In this article we will discuss about the production of BD foods with allergenic properties.
Current techniques of developing organisms used in the production of BD foods typically involve the transfer to the host of the desired gene or genes in combination with a promoter and a gene for a selectable marker trait that allows the efficient isolation of cells or organisms that have been transformed from those that have not.
Common selectable markers in plants have included resistance to antibiotics or herbicides. Several key issues have been raised with respect to the potential toxicity associated with BD foods, including the inherent toxicity of the transgenes and their products, and unintended effects resulting from the insertion of the new genetic material into the host genome.
Unintended effects of gene insertion might include an over-expression by the host of inherently toxic or pharmacologically-active substances, silencing of normal host genes, or alterations in host metabolic pathways.
It is important to recognise that, with the exception of the introduction of marker genes, the process of genetic engineering does not, in itself, create new types of risk. Most of the hazards listed above are also inherent in conventional breeding methods.
The guiding principle in the evaluation of BD foods by regulatory agencies in Europe and the USA is that their human and environmental safety is most effectively considered relative to comparable products and processes currently in use. From this arises the concept of “substantial equivalence.”
If a new food is found to be substantially equivalent in composition and nutritional characteristics to an existing food, it can be regarded as being as safe as the conventional food and does not require extensive safety testing.
Evaluation of substantial equivalence includes consideration of the characteristics of the transgene and its likely effects within the host, and measurements of protein, fat and starch content, amino acid composition and vitamin and mineral equivalency together with levels of known allergens and other potentially toxic components.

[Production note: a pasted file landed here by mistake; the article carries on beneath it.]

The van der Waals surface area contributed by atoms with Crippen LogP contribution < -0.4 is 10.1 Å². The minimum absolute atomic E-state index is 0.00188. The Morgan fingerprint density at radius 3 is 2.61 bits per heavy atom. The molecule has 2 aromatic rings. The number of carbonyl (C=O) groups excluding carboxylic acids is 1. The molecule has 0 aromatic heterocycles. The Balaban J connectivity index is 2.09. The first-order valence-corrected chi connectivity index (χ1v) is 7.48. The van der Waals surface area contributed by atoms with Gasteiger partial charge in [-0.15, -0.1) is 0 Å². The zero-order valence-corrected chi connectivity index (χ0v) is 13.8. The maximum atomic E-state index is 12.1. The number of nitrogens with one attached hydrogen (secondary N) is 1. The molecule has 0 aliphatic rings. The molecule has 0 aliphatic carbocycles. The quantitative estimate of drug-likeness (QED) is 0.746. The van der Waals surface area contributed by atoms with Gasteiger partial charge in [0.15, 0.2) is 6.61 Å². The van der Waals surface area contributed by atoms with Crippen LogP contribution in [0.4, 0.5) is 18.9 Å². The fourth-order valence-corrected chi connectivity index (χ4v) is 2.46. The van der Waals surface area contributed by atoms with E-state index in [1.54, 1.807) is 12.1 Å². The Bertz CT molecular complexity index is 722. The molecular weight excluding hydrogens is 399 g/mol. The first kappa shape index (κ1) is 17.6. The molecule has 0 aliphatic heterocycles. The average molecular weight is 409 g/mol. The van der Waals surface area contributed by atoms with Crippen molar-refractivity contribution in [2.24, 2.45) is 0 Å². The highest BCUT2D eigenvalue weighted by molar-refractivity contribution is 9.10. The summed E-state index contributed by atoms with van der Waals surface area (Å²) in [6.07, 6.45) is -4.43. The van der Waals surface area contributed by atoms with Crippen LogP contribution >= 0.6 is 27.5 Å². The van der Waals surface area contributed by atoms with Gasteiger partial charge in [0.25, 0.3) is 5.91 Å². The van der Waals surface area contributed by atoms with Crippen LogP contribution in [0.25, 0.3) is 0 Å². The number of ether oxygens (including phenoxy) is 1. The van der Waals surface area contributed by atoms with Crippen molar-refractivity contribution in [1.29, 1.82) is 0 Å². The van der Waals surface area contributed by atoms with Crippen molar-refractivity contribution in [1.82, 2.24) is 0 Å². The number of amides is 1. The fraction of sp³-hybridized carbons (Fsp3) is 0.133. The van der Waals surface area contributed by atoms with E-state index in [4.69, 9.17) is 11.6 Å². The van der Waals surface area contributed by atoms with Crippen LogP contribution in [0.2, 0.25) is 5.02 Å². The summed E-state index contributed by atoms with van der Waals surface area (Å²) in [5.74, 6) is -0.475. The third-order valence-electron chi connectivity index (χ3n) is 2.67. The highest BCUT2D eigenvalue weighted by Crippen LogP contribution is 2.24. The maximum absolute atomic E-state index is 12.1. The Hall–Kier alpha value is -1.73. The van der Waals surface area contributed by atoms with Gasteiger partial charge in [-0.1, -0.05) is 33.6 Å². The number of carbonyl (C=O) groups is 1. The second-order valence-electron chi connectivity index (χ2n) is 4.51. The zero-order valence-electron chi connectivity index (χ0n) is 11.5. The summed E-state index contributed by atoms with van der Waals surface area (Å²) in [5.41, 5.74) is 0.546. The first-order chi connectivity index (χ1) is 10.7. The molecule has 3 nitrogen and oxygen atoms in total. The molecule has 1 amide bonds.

BD foods can either be substantially equivalent to an existing counterpart, substantially equivalent except for certain defined differences, or be non-equivalent, which would mean that more extensive safety testing might be necessary.
The examination of substantial equivalence therefore may only be the starting point of the safety assessment. It provides a valuable guide to the definition of potential hazards from BD foods and illuminates necessary areas for further study.
While there is some concern relative to the meaning of “substantial” and how equivalency should be established, and debate over its use continues, the concept appears to be logical and robust in assessing the safety of foods derived from both genetically-modified plants and microorganisms.
If it can be established with reasonable certainty that a BD food is no less safe than its conventional counterpoint, it provides a standard likely to be satisfactorily protective of public health. It is also an approach that has the flexibility to evolve in concert with the field of transgenic technology.
Humans typically consume a minimum of 0.1 to 1 gram of DNA in their diet each day. Therefore, the transgene in a genetically engineered plant is not a new type of material to our digestive systems and it is present in extremely small amounts. In transgenic corn, the transgenes represent about 0.0001% of the total DNA. Decades of research indicate that dietary DNA has no direct toxicity itself.
On the contrary, exogenous nucleotides have been shown to play important beneficial roles in gut function and the immune system. Likewise, there is no compelling evidence for the incorporation and expression of plant-derived DNA, whether a transgene or not, into the genomes of consuming organisms.
Defense processes have evolved, including extensive hydrolytic breakdown of the DNA during digestion, excision of integrated foreign DNA from the host genome, and silencing of foreign gene expression by targeted DNA methylation that prevent the incorporation or expression of foreign DNA.